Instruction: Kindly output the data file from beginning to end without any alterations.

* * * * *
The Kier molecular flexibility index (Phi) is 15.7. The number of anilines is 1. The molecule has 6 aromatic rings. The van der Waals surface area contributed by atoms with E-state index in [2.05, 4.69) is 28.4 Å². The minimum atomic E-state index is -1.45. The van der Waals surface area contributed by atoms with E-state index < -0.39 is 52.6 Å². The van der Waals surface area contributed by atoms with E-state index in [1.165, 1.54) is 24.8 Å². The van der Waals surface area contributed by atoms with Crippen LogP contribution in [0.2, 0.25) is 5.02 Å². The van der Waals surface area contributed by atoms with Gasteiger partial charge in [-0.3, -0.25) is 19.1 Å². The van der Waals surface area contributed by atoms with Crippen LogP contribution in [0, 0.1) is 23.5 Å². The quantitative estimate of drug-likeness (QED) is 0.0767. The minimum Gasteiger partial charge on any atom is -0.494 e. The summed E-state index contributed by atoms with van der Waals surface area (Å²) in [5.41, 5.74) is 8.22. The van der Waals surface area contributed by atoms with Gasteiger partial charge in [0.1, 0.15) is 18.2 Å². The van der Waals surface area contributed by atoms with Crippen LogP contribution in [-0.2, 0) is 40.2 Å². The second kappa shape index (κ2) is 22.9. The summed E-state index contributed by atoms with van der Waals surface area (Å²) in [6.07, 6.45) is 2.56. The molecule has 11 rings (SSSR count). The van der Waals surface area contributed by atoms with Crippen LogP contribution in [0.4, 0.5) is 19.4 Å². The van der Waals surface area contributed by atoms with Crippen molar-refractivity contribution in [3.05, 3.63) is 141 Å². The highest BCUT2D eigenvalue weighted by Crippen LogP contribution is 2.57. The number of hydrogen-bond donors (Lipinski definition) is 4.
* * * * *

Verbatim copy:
The Kier molecular flexibility index (Phi) is 15.7. The number of anilines is 1. The molecule has 6 aromatic rings. The van der Waals surface area contributed by atoms with E-state index in [2.05, 4.69) is 28.4 Å². The minimum atomic E-state index is -1.45. The van der Waals surface area contributed by atoms with E-state index < -0.39 is 52.6 Å². The van der Waals surface area contributed by atoms with E-state index in [1.165, 1.54) is 24.8 Å². The van der Waals surface area contributed by atoms with Crippen LogP contribution in [0.2, 0.25) is 5.02 Å². The van der Waals surface area contributed by atoms with Gasteiger partial charge in [-0.3, -0.25) is 19.1 Å². The van der Waals surface area contributed by atoms with Crippen LogP contribution in [0, 0.1) is 23.5 Å². The quantitative estimate of drug-likeness (QED) is 0.0767. The minimum Gasteiger partial charge on any atom is -0.494 e. The summed E-state index contributed by atoms with van der Waals surface area (Å²) in [5.41, 5.74) is 8.22. The van der Waals surface area contributed by atoms with Gasteiger partial charge in [0.1, 0.15) is 18.2 Å². The van der Waals surface area contributed by atoms with Crippen LogP contribution in [-0.2, 0) is 40.2 Å². The second kappa shape index (κ2) is 22.9. The summed E-state index contributed by atoms with van der Waals surface area (Å²) in [6.07, 6.45) is 2.56. The molecule has 11 rings (SSSR count). The van der Waals surface area contributed by atoms with Crippen LogP contribution in [0.4, 0.5) is 19.4 Å². The van der Waals surface area contributed by atoms with Crippen molar-refractivity contribution in [3.05, 3.63) is 141 Å². The highest BCUT2D eigenvalue weighted by Crippen LogP contribution is 2.57. The number of hydrogen-bond donors (Lipinski definition) is 4.